-both nuclear and mitochondrial DNA are used in forensics
-key features include the ability to uniquely identify the DNA
-to do this, you want to examine regions of the DNA that have the highest degree of polymorphism
-in the nuclear DNA, it has been shown that the hypervariable ministatellite regions have the most variability and these are the regions that have been utilized in DNA fingerprinting


Sources of Error

-quality of specimen
-poor sample collection
-mislabeling or handling error
-poor sample preparation
-statistical analysis and interpretation
-analyze a sufficient number of polymorphisms with a high degree of variability
-consider that allele frequencies vary between populations
-consider differences in allele frequencies in different racial and ethnic groups



-standards for collecting and preserving specimens- limit possible contamination
-chain of custody for specimens
-standardization of techniques for handling and processing samples
-accreditation of laboratories
-relevance of technology must be established


Mitochondrial DNA Analysis

-human identity:
-maternal inheritance
-siblings carry the same mitochondrial DNA
-link individuals by comparing maternal mitochondrial lineages
-family identity- not individual identity


Tomb of Unknown Soldier

-bones placed in Tomb of Unknown Soldier were known to be from one of 3 different individuals
-testing of mitochondrial DNA from the bones and maternally related individuals from all 3 families provided a positive match to one family. The bones were removed and buried by the family because now the identity was known
-these types of tests are excellent at matching family members but are not specific enough to identify of a particular individual. Any testing that is done must be confirmed using at least 2 different known individuals from the family- all maternally related



-forensic testing of nuclear DNA will allow unique identification of individuals
-mass disaster
-criminal cases
-medical cases


Twin studies

-can tell the difference between identical and fraternal twins
-fraternal twins will be no more similar than other siblings in the family (central pair), whereas identical twins (outer pairs) should share all of their alleles


Paternity and Medicine

-include or exclude a putative father based on biological evidence
-minimum of 2 probes
-frequency of alleles in families differs from population frequency
-some paternity tests are uninformative- that is it provides no information that can chose between suspects
-what you want is for the study to be informative with the data being unique and specific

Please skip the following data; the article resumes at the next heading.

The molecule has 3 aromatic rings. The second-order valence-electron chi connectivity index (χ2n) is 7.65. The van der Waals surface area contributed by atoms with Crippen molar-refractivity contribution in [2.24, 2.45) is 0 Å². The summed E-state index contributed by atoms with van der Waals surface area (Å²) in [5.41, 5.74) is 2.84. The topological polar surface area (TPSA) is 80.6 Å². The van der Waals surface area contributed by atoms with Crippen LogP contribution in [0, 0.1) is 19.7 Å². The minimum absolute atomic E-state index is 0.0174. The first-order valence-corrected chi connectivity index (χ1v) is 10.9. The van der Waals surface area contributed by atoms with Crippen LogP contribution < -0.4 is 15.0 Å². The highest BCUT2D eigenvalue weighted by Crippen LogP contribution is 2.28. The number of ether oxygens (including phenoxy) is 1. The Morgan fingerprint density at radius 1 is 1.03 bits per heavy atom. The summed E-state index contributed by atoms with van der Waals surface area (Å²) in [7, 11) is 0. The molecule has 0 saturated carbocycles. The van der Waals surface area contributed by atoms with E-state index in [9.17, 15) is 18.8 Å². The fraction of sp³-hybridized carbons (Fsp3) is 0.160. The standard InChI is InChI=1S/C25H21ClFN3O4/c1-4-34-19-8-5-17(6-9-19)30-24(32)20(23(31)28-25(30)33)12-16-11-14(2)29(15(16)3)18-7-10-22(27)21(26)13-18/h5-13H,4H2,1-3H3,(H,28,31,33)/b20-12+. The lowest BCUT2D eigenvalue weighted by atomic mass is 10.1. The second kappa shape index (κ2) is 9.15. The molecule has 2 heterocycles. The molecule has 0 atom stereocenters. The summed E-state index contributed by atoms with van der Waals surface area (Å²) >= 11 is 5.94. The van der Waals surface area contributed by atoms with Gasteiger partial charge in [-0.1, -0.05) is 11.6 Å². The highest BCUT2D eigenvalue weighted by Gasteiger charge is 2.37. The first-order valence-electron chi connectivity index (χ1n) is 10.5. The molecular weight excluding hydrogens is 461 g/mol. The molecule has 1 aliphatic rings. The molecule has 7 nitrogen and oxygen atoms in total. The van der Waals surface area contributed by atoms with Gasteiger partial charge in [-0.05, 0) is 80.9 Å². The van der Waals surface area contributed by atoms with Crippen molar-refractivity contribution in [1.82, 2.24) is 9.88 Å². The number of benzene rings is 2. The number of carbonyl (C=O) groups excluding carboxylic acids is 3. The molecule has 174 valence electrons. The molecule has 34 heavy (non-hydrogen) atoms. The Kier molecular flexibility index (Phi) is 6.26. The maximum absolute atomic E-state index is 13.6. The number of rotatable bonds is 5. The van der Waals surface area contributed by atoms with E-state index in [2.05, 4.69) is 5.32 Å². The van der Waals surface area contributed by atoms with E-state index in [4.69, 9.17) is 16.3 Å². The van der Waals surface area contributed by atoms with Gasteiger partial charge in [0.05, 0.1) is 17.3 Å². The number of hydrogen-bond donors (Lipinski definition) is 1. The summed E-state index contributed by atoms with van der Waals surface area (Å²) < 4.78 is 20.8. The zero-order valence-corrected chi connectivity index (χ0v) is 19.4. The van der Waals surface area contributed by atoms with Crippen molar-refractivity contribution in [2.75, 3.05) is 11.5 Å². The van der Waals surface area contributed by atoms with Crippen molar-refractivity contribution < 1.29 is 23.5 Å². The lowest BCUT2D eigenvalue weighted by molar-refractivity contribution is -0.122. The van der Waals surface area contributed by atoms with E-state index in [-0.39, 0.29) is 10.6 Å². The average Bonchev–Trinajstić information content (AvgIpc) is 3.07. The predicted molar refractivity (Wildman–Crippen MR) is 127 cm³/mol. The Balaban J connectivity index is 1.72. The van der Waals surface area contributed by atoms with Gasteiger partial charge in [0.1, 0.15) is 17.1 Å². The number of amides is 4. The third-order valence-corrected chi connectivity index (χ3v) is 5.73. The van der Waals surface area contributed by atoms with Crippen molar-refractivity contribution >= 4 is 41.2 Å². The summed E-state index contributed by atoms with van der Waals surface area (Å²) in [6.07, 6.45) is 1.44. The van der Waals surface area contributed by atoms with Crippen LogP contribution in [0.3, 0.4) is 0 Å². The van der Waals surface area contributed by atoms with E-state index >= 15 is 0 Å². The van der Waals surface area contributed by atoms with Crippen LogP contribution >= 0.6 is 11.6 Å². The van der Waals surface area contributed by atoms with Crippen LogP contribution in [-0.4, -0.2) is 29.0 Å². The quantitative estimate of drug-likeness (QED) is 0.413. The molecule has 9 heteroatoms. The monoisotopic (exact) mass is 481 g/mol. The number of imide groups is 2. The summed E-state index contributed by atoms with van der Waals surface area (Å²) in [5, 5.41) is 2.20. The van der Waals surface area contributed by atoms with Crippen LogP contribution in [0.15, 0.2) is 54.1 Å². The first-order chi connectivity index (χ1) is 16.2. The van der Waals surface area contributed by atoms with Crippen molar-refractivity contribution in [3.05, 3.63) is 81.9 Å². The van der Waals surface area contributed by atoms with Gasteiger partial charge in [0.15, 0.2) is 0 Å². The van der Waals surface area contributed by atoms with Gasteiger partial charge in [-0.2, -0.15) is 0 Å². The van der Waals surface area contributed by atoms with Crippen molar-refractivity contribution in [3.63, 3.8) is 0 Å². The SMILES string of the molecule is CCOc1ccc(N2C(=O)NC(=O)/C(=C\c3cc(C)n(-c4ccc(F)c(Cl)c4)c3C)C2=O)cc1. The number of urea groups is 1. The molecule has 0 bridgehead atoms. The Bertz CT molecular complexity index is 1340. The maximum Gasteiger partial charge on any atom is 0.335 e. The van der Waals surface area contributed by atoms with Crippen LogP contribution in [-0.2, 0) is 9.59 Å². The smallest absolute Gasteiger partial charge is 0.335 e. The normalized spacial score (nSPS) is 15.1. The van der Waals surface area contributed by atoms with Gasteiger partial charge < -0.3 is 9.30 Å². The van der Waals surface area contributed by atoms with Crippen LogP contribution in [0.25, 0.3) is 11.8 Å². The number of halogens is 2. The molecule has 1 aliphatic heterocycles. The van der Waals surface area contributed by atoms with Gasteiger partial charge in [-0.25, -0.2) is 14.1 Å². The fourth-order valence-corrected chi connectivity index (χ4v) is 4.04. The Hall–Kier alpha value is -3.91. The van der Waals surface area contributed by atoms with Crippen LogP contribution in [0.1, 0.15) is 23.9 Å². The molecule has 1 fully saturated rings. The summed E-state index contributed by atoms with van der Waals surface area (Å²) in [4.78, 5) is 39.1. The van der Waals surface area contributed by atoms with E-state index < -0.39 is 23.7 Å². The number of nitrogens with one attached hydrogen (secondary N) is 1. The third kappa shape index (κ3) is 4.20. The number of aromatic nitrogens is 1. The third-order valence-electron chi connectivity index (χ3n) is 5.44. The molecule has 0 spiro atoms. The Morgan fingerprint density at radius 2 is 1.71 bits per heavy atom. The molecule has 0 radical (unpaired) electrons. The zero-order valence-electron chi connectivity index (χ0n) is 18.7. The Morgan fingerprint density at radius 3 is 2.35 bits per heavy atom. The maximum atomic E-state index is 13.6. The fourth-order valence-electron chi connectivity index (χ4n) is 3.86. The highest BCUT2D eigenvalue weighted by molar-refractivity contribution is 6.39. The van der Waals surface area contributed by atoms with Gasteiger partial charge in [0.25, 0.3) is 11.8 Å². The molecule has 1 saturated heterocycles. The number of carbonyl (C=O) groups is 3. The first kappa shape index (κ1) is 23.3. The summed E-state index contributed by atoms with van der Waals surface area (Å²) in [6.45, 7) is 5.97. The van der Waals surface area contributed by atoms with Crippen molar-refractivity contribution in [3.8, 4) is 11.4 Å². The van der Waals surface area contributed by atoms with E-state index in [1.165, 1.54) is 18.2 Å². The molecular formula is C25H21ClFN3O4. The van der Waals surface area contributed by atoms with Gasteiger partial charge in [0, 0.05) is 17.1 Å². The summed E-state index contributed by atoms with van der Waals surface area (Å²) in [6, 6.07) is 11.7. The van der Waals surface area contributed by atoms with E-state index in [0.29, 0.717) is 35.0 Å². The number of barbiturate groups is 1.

database that allows many agencies to share their information
-this provides information across the country rather than restricting it to one city or state
-searches can be done that may identify a criminal who has committed crimes in multiple locations



-traditional forensics- evidence of violent death
-DNA analysis- X and Y probes, repeat sequence to establish nuclear family, follow with mitochondrial studies to confirm identify
-nuclear DNA
-Mitochondrial DNA- direct connection between one older female and the 3 younger daughters
-it was slightly unclear because Nicholas was heteroplasmic
-Anna Anderson Manahan aka Anastasia
-Anastasia and Alexia were cremated- bones found and could be confirmed
-mitochondrial DNA confirmed
-STR analysis supportered
-blood stain on Nicholas' shirt in the Hermitage Museum final link and living relatie of the Romanov family (paternal descent)
-Y-STR Analysis Nicholas and living relative of Romanov family


King Tut

-microsatellite analysis revealed family relationships and connected King Tut to the previosuly unidentified mummy of his father
-cause of death chariot accident
-DNA specific for Plasmodium falciparum (malaria)
-offspring who died in utero
-Tut's wife unknown but one of sisters


Thomas Jefferson

-did he father children by his slave, Sally Hemings?
-DNA studies were performed on living male descendents of Jefferson and Hemings' sons
-Jefferson: Y DNA analysis revealed a very rare haplotype
-the same haplotype was detected in descendents of Easton Hemings- Sally's last son
-DNA from:
-5 male descendants of Jefferson's paternal uncle
-6 male descendents of Sally Hemings' son Woodson and Eston Hemings
-3 male descendents of John Carr- grandfather of Jefferson's daughters son
-Jefferson Y DNA has a unique haplotype
-Woodson and Carr descendents have significantly different than the Jefferson DNA
-Eston Y DNA matches the Jefferson Y DNA
-it could have been any male in Jefferson's family